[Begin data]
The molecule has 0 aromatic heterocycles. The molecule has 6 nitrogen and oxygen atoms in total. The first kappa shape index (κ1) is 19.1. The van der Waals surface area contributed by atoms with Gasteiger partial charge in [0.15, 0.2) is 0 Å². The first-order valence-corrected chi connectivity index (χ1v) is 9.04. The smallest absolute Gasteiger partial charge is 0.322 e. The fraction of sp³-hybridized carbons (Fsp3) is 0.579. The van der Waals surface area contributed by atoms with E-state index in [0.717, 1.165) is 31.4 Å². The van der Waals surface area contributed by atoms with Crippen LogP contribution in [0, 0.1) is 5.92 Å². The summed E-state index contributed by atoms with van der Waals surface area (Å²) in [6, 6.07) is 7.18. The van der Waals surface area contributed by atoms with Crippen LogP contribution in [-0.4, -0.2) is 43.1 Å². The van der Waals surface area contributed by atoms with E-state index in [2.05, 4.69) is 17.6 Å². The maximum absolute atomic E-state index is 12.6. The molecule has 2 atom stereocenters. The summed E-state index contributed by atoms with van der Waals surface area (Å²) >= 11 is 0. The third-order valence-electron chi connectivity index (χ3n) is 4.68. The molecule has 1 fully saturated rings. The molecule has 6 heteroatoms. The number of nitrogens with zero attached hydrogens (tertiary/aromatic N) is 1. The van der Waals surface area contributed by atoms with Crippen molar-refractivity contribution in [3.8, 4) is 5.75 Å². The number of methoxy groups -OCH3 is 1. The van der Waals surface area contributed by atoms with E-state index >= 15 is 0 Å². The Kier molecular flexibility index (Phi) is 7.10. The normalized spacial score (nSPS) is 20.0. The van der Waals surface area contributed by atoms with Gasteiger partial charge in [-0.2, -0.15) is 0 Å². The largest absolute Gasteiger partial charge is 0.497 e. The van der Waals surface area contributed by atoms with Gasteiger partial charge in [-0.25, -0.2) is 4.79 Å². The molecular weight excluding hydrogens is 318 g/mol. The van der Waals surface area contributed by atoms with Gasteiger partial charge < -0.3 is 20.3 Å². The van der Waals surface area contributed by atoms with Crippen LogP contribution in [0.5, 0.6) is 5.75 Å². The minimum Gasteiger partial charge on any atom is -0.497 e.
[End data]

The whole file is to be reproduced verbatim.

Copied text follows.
The molecule has 0 aromatic heterocycles. The molecule has 6 nitrogen and oxygen atoms in total. The first kappa shape index (κ1) is 19.1. The van der Waals surface area contributed by atoms with Gasteiger partial charge in [0.15, 0.2) is 0 Å². The first-order valence-corrected chi connectivity index (χ1v) is 9.04. The smallest absolute Gasteiger partial charge is 0.322 e. The fraction of sp³-hybridized carbons (Fsp3) is 0.579. The van der Waals surface area contributed by atoms with E-state index in [0.717, 1.165) is 31.4 Å². The van der Waals surface area contributed by atoms with Crippen LogP contribution in [0, 0.1) is 5.92 Å². The summed E-state index contributed by atoms with van der Waals surface area (Å²) in [6, 6.07) is 7.18. The van der Waals surface area contributed by atoms with Crippen LogP contribution in [-0.4, -0.2) is 43.1 Å². The van der Waals surface area contributed by atoms with E-state index in [2.05, 4.69) is 17.6 Å². The maximum absolute atomic E-state index is 12.6. The molecule has 2 atom stereocenters. The summed E-state index contributed by atoms with van der Waals surface area (Å²) >= 11 is 0. The third-order valence-electron chi connectivity index (χ3n) is 4.68. The molecule has 1 fully saturated rings. The molecule has 6 heteroatoms. The number of nitrogens with zero attached hydrogens (tertiary/aromatic N) is 1. The van der Waals surface area contributed by atoms with Crippen molar-refractivity contribution in [3.8, 4) is 5.75 Å². The number of methoxy groups -OCH3 is 1. The van der Waals surface area contributed by atoms with E-state index >= 15 is 0 Å². The Kier molecular flexibility index (Phi) is 7.10. The normalized spacial score (nSPS) is 20.0. The van der Waals surface area contributed by atoms with Gasteiger partial charge in [-0.2, -0.15) is 0 Å². The largest absolute Gasteiger partial charge is 0.497 e. The van der Waals surface area contributed by atoms with Gasteiger partial charge in [-0.25, -0.2) is 4.79 Å². The molecular weight excluding hydrogens is 318 g/mol. The van der Waals surface area contributed by atoms with Gasteiger partial charge < -0.3 is 20.3 Å². The van der Waals surface area contributed by atoms with Crippen LogP contribution in [0.5, 0.6) is 5.75 Å². The minimum Gasteiger partial charge on any atom is -0.497 e.